Ross Wilkers

MARKET OUTLOOK

Jeff Bezos' defense of military tech work has this (unspoken) people message

A fireside chat interview with Amazon’s founder and CEO Jeff Bezos that took place Saturday at the Reagan National Defense Forum in California came at an interesting juncture for him and his businesses.

There is the JEDI cloud contract that the Amazon Web Services subsidiary has gone to court over. Another one of Bezos’ businesses scored a bid protest victory of sorts last month, when Blue Origin learned it will get another shot at a large Air Force launch services contract.

An overarching context to all that is the ongoing business, ethical and philosophical debates within commercial technology companies over doing business with the federal government and particularly the U.S. military.

Two takeaways from the interview stand out to me. One is that at least publicly, Bezos is not putting all of his eggs in the JEDI basket, although that contract never came up in the interview and Bezos has never commented on it. Bezos has instead let AWS CEO Andy Jassy do much of the talking about why that business has gone to the judicial arena over JEDI.

But Bezos did say “we are going to support the Department of Defense, this country is important” -- an indication that Amazon will pursue other contracts as they come up.

Analysts I spoke with in the wake of Microsoft’s selection for JEDI believe that contract is hardly an all-or-nothing opportunity for AWS considering the market share they already have in the overall enterprise space, including federal.

Keep in mind also that AWS has formal relationships with substantially all of the major federal systems integrators responsible for helping agencies move to and work with commercial cloud offerings.

A second takeaway from the Bezos interview is one government contractors might have to keep in mind, particularly as Amazon’s future second headquarters in the Washington, D.C. region gets closer to full operation.

Bezos acknowledged some complexities about the issue, but said “this country is in trouble” if tech companies do not work with the U.S. military.

The most recent notable example of commercial tech companies walking away from such work came earlier this year when Google decided to not renew its contract for Project Maven, an effort to use artificial intelligence in analyzing drone videos. Much of that angst there and at other tech companies has been driven by employees.

“I know it’s complicated but you know, do you want a strong national defense or don’t you? I think you do. So we have to support that,” Bezos said. “We are the good guys, I really do believe that.”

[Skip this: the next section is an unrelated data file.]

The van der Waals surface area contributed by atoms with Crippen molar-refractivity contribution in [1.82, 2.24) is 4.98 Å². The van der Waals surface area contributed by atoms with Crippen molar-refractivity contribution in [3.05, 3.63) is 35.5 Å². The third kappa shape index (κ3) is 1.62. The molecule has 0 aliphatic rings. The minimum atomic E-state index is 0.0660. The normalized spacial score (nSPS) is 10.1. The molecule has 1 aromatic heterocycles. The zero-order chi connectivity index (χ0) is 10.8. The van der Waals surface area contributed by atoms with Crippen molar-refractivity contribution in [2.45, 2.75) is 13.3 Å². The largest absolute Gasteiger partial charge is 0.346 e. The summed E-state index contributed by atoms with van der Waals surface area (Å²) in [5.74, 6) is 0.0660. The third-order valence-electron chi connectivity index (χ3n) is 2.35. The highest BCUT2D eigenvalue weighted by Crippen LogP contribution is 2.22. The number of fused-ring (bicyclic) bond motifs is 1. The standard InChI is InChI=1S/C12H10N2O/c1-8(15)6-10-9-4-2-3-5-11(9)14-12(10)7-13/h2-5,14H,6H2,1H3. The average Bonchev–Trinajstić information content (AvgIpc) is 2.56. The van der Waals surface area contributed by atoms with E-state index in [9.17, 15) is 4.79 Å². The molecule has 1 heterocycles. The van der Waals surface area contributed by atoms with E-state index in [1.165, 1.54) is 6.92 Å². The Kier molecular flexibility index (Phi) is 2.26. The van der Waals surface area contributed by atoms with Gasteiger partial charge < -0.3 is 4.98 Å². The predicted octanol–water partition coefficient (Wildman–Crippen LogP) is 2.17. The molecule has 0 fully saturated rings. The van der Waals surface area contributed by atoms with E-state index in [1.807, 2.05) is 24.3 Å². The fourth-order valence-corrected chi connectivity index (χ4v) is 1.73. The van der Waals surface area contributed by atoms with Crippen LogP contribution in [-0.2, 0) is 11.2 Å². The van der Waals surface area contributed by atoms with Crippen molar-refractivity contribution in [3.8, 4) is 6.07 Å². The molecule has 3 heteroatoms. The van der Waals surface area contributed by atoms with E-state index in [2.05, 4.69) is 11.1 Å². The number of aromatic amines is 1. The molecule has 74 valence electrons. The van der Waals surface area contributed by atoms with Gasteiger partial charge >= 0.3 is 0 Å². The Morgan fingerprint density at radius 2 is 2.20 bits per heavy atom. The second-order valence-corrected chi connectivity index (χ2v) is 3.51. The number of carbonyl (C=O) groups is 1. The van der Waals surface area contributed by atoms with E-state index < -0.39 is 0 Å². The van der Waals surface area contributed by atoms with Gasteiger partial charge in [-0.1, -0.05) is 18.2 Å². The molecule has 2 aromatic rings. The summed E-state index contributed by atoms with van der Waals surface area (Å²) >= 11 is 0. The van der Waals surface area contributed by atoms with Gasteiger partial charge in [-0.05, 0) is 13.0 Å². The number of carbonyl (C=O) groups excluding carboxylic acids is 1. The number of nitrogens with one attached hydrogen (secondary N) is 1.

Microsoft CEO Satya Nadella said as much in an interview with business news outlet Cheddar in July: support the government and the democratic process it works within.

Government contractors often tout the mission they serve as central and a differentiator from commercial businesses, particularly in terms of recruiting and developing talent.

Investors, analysts and reporters like myself are asking about the impact of Amazon’s “HQ2” on tech talent supply and recruiting.

The answers given vary. One is that HQ2 will be a magnet for the region as a tech hub. A second related effect is that the talent supply can only grow, in part because Amazon is partnering with higher-education institutions.

But this third answer is more bold: the kind of talent Amazon recruits is different than the mission-minded and purpose-driven people GovCon typically brings in.

Which gets to the unspoken but very clear statement from Bezos. He is touting mission just as much as the GovCon companies are and wants employees to think that way as well.

A question worth posing then is this: is mission and public service still a differentiator from commercial tech that GovCon can tout in their pitches to talent?

Both HQ2 towers are scheduled to be completed by early 2023. The next four years could give some answers.

About the Author

Ross Wilkers is a senior staff writer for Washington Technology. He can be reached at rwilkers@washingtontechnology.com. Follow him on Twitter: @rosswilkers. Also find and connect with him on LinkedIn.

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